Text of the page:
I think the biggest thing to do is listen to movies and then listen to your clients or listen to your mentors because we all intrinsically know the sounds of the world but using sounds of the world to create a world, create the sound of a movie, is a whole different thing. What you think would sound interesting is maybe not what your client’s going to want. It’s really understanding where your client wants to go and how you can use your creativity to take them down the path that they wanna create. 

How did you get started in sound?
I went to film school with this notion that I was going to be a cinematographer. My film professor, when I graduated, said “I have a job you might be interested in, it’s working for Saul Zaentz Film Center in Berkeley in the sound department.” And I said “Oh yeah, thanks, I want to be a cinematographer,” and he said, “Chris, take the job, you’re gonna be rubbing shoulders with the biggest name in the business. Then see what you wanna do.” I started working with a lot of people, chiefly among them Alan Splet and Richard Hymns, who has been a big mentor to me.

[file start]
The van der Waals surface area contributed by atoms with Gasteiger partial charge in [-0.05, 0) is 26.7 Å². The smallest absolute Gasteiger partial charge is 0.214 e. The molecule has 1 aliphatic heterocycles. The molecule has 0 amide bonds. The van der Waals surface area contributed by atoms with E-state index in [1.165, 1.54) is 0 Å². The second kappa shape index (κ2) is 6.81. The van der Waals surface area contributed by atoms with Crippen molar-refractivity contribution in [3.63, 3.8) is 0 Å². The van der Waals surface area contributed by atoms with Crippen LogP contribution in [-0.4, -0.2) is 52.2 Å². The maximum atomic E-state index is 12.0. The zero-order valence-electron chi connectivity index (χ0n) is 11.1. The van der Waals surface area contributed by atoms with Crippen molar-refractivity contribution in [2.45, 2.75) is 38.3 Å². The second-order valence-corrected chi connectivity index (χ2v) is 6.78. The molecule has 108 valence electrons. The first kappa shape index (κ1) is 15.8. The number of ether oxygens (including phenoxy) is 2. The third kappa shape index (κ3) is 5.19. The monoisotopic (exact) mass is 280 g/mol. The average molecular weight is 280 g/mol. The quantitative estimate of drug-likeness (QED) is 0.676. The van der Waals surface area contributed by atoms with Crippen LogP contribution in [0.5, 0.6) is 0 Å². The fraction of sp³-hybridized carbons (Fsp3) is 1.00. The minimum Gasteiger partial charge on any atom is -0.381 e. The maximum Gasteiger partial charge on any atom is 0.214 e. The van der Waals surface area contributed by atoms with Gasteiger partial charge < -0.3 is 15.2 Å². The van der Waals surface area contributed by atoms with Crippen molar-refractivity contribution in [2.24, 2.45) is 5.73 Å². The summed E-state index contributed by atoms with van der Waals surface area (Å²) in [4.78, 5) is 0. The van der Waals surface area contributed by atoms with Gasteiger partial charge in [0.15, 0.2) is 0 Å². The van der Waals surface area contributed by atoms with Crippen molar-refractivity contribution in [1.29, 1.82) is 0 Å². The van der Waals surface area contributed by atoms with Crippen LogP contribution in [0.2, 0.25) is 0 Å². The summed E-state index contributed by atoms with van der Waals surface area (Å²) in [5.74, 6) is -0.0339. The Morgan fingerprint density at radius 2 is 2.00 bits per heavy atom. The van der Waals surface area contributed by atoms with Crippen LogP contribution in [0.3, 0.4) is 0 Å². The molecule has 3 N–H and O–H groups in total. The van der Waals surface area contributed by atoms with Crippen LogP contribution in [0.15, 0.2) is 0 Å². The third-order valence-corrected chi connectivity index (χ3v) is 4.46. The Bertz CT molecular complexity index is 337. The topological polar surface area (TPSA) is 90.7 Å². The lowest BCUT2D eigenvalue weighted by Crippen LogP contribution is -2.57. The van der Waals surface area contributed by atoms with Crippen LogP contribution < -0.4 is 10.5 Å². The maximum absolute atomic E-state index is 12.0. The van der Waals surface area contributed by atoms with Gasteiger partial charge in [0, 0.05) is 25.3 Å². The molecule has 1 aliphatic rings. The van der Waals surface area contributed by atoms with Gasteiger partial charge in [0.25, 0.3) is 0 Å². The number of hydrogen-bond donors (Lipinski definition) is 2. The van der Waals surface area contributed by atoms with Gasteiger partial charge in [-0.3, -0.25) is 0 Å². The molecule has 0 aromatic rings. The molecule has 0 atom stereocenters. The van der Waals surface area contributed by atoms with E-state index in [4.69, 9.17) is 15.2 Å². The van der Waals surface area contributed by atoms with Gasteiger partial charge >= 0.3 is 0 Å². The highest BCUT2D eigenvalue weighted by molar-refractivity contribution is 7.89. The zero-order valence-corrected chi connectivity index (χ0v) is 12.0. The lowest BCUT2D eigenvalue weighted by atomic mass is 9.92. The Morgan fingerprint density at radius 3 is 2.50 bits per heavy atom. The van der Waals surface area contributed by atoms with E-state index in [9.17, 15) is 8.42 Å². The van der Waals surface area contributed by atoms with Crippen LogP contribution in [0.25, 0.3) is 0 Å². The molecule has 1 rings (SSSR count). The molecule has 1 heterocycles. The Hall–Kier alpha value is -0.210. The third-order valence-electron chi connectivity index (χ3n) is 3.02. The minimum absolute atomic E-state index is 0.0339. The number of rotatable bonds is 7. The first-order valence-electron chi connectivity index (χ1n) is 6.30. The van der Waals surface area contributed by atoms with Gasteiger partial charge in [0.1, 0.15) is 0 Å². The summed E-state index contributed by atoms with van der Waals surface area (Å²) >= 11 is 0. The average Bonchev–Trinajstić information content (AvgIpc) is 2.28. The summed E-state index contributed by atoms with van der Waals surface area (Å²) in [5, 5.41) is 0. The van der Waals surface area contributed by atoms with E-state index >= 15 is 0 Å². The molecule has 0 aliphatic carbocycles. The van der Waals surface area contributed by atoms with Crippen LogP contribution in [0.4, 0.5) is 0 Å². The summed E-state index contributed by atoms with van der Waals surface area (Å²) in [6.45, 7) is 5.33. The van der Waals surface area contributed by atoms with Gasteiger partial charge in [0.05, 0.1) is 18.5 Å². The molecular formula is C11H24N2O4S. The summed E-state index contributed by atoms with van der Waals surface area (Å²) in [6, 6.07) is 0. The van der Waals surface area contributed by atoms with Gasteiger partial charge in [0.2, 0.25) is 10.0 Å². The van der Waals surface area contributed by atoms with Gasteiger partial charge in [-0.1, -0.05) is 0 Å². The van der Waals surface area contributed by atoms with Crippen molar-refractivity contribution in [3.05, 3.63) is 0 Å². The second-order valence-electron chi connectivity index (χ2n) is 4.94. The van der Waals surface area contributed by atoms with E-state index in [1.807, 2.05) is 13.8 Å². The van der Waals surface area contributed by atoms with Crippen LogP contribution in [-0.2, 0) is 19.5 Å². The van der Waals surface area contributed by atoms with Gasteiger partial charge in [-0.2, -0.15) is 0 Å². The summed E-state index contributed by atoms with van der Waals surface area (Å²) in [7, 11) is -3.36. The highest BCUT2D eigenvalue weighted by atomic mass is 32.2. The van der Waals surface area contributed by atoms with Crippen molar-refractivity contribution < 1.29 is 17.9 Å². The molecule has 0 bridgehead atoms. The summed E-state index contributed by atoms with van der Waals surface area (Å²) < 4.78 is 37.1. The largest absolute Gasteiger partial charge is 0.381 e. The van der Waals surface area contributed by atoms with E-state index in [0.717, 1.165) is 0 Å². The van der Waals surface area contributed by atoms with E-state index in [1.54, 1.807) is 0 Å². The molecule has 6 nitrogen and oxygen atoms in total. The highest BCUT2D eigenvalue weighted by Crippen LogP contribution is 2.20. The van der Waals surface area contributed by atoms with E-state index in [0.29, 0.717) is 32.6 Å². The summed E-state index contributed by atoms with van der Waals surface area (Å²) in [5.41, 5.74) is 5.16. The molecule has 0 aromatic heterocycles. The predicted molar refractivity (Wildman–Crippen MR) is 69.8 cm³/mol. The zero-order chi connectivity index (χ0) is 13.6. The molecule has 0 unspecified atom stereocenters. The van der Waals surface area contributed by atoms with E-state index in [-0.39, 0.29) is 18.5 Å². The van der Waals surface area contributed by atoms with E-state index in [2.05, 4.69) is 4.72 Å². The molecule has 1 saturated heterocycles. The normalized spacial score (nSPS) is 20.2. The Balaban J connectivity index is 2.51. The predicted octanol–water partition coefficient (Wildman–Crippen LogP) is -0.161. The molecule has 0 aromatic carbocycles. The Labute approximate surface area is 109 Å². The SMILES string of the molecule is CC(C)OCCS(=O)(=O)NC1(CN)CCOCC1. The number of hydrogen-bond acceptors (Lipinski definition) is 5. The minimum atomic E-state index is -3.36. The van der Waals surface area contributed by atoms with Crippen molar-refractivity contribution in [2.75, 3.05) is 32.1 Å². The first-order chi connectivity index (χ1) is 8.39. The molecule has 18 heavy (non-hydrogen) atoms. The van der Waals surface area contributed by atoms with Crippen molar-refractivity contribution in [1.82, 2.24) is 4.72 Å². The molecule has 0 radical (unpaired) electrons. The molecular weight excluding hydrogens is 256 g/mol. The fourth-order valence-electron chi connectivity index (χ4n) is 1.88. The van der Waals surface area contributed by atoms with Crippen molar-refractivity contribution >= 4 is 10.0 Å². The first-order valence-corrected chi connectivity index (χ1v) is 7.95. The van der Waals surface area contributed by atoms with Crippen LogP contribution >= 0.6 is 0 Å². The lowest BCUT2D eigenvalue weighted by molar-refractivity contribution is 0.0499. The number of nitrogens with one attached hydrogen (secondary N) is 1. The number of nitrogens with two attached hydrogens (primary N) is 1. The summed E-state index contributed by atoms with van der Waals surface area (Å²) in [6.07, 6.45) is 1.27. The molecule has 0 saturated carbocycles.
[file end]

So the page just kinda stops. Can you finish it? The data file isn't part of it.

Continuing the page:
I found myself out on ponds, floating around in canoes, up on roofs throwing building materials 30 feet down onto the ground and recording all of them. I was working with really talented people and I started to watch what they did and how they took all of these sounds and how they folded them into this track that became [an] integral part of telling [the] story in a movie. It just completely captivated me...

What training does someone need to work in sound?